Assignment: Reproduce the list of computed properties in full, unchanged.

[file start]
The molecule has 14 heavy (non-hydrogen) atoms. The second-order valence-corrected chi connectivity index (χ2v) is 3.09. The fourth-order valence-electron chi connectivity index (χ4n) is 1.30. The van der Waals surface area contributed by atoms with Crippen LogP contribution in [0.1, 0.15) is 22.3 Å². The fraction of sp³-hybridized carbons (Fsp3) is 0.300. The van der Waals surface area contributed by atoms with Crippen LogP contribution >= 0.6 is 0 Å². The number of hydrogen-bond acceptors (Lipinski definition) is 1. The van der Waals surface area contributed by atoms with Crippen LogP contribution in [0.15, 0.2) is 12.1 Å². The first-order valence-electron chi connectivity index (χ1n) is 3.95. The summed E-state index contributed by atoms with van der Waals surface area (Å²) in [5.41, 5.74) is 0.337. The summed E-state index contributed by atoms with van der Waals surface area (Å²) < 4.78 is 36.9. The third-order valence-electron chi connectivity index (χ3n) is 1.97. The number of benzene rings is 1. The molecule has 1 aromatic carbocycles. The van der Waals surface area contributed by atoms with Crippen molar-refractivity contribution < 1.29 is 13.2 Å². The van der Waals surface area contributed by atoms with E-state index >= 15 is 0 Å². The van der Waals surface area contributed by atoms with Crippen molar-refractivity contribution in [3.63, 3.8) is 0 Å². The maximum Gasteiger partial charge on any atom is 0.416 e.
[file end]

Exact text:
The molecule has 14 heavy (non-hydrogen) atoms. The second-order valence-corrected chi connectivity index (χ2v) is 3.09. The fourth-order valence-electron chi connectivity index (χ4n) is 1.30. The van der Waals surface area contributed by atoms with Crippen LogP contribution in [0.1, 0.15) is 22.3 Å². The fraction of sp³-hybridized carbons (Fsp3) is 0.300. The van der Waals surface area contributed by atoms with Crippen LogP contribution >= 0.6 is 0 Å². The number of hydrogen-bond acceptors (Lipinski definition) is 1. The van der Waals surface area contributed by atoms with Crippen LogP contribution in [0.15, 0.2) is 12.1 Å². The first-order valence-electron chi connectivity index (χ1n) is 3.95. The summed E-state index contributed by atoms with van der Waals surface area (Å²) in [5.41, 5.74) is 0.337. The summed E-state index contributed by atoms with van der Waals surface area (Å²) < 4.78 is 36.9. The third-order valence-electron chi connectivity index (χ3n) is 1.97. The number of benzene rings is 1. The molecule has 1 aromatic carbocycles. The van der Waals surface area contributed by atoms with Crippen molar-refractivity contribution < 1.29 is 13.2 Å². The van der Waals surface area contributed by atoms with E-state index >= 15 is 0 Å². The van der Waals surface area contributed by atoms with Crippen molar-refractivity contribution in [3.63, 3.8) is 0 Å². The maximum Gasteiger partial charge on any atom is 0.416 e.